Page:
The other day I watched a program giving the history of Thanksgiving.... very very different than what schoolchildren are taught it is meant to be, and I presume not many adults know the real story behind it, either.
I like the idea of people gathering together to share their gratitude for the abundance in their lives. But, I also don't like the idea much that it should be held just one day a year. Perhaps life just passes us by so quickly that the moment arrives and leaves before we can say, thank you for that, friend.
I'm so full of gratitude that I am even alive that every breath is a blessing, and everything after that is like, WOW! including the bad stuff. For without the bad stuff, how easily we would forget to enjoy the ordinary. It's not like I go around life smiling from ear to ear. My mind knows this stuff the way I know how to spell my name. But, do I go around "feeling" my name as something to appreciate all the time? No. So even though I know how lucky I am, I am still much like anyone else when it comes to having feelings that are not always filled with thankfulness and joy.
I thought and thought about what does Thanksgiving mean to me. I wondered what picture I might have to represent it. Nothing would come to mind. I examined why. I rolled it around in my head. Thanksgiving means nothing to me at the moment. But why? All the things it meant to me in the past, no longer apply.
And then, it dawned on me. This has been a very painful year. People I love have died.
Am I thankful they are dead? NO!
Am I filled with gratitude that they've gone on to heaven? NO!
Because they are not here with me.
No, I'm not glad they've gone on to heaven.
GOD! GIVE THEM BACK!
I ain't got no gratitude.
I can feel my Sunday school teacher waggling her finger at me right now, "Shame, shame for talking to God like that."
Yes, I am grateful they are no longer suffering. But, I am not thankful that it was only this one way that stopped their suffering.
Okay, so this isn't a cheerful posting. A thoughtful one maybe. A truthful one because these are my exact feelings.
But, definitely a hopeful one.
I am thankful that my son-in-law was accidentally diagnosed with Thyroid Cancer.
I am thankful that it is one of the "easy" kinds of Thyroid Cancer. The kind that has the very highest survival rate. Where have I heard that before? Okay, I'm not all that thankful. I'm thankful with an underlying uneasiness.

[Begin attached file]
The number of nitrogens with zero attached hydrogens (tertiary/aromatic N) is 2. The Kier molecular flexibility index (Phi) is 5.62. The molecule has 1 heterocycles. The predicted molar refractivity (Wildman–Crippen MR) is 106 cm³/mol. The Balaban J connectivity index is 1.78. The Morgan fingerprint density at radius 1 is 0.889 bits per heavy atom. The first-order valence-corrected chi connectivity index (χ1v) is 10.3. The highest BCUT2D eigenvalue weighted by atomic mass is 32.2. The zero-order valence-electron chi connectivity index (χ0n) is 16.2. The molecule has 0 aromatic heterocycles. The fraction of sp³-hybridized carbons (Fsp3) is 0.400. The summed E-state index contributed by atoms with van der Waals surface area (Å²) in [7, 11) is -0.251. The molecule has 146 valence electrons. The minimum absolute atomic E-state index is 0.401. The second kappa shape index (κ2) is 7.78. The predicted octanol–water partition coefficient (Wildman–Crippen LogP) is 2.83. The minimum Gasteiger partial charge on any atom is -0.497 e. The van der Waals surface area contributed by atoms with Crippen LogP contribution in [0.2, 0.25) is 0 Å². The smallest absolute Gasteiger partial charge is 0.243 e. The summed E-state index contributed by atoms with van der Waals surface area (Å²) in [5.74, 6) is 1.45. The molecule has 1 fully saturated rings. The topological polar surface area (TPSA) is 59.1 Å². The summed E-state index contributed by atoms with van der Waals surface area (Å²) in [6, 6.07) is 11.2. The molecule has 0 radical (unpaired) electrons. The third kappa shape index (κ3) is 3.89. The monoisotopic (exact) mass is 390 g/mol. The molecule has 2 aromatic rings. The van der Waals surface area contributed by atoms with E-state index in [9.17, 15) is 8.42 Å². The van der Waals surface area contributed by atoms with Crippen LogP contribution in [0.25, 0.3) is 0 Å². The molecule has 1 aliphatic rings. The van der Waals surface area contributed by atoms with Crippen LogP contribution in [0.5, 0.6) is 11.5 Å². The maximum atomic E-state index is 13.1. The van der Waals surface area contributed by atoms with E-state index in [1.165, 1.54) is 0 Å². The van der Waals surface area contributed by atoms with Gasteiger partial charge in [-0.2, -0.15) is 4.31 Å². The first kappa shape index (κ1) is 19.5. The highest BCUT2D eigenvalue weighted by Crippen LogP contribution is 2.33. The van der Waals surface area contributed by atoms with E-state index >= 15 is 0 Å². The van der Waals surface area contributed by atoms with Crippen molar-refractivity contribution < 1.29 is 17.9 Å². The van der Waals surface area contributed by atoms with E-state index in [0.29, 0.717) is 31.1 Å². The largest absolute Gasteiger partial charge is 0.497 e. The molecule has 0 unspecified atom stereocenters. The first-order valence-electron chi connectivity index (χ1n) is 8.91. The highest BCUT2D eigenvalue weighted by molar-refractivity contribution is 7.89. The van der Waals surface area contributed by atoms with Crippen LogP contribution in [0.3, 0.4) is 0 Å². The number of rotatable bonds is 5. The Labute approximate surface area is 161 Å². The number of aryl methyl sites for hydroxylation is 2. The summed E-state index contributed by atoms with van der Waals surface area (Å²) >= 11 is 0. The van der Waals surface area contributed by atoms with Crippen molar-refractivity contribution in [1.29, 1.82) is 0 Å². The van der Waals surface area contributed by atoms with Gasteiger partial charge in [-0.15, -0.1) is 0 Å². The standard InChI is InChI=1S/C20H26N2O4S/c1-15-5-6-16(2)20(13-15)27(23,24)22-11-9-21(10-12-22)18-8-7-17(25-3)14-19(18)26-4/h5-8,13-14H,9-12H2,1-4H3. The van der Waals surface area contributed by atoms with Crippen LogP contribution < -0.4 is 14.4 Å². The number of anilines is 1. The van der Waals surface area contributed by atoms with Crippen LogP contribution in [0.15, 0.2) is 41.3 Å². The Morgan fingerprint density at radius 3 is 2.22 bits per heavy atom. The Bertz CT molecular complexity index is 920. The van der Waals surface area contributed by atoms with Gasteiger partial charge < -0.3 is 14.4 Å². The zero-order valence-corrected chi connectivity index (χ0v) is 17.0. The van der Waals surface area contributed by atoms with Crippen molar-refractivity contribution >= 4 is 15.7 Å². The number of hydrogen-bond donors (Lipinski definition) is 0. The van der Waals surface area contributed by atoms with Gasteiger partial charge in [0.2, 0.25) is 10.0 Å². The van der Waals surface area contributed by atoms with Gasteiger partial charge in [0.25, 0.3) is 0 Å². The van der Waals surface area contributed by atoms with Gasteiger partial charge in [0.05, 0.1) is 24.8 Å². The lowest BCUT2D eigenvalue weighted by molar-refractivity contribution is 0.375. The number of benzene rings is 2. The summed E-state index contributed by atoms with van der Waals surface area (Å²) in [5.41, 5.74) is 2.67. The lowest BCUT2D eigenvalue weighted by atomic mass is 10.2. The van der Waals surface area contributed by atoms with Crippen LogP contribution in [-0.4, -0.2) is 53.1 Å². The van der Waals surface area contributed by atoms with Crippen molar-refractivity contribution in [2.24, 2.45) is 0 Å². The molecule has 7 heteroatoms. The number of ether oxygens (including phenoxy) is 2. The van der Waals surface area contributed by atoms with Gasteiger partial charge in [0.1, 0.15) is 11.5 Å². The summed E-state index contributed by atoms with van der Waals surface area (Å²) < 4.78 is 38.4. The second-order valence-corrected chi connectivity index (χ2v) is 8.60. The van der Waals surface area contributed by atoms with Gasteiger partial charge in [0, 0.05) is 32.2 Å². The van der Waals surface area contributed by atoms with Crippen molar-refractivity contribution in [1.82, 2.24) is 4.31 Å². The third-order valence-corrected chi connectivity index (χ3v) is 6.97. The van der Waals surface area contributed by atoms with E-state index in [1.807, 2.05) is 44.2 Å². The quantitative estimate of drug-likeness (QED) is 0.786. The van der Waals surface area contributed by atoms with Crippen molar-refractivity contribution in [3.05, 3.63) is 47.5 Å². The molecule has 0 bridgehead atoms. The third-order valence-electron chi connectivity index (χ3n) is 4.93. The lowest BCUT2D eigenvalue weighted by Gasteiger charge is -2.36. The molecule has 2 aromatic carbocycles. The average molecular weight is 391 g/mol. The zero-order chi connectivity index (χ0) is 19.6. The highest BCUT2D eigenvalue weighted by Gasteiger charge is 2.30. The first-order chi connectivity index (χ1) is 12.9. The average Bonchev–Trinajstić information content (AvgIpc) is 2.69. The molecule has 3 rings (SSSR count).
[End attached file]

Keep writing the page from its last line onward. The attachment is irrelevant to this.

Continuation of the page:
I am thankful for my daughter's knowledge and education which caused her to withdraw her husband from the scheduled surgical procedure to be done at their local well-meaning doctor and hospital.
I am thankful that she has the chutzpah to contact City of Hope, a prestigious cancer hospital, of finagle an appointment right away for her husband. He was scheduled to have his thyroid removed yesterday.
This year my daughter will not have thanksgiving
My grandkids will not have thanksgiving.
My great grandkids will not have thanksgiving.
Who would cook the turkey? Not me, I'm a seven hour drive from where they live and even if I got there, I wouldn't have the ability to put together a splendid meal. And who would eat it, anyways? Not my son-in-law, not my daughter, not my five grandkids. Of the four great grandkids, perhaps two are young enough that they would be able to enjoy it. Scott's mother is going to be by his side, along with his brothers and step-mother. They wont be cooking, nor eating much but a sandwich or whatever they can grab it at the hospital.
Thanksgiving has been put on hold this year. I think we will all be holding our collective breath until next year when he has recovered from surgery and had his radioactive iodine isotope treatments.
Still I am thankful that my daughter has such a wonderful man for a husband, that my grandkids have a great daddy and my great grandkids have a wonderful grandpa!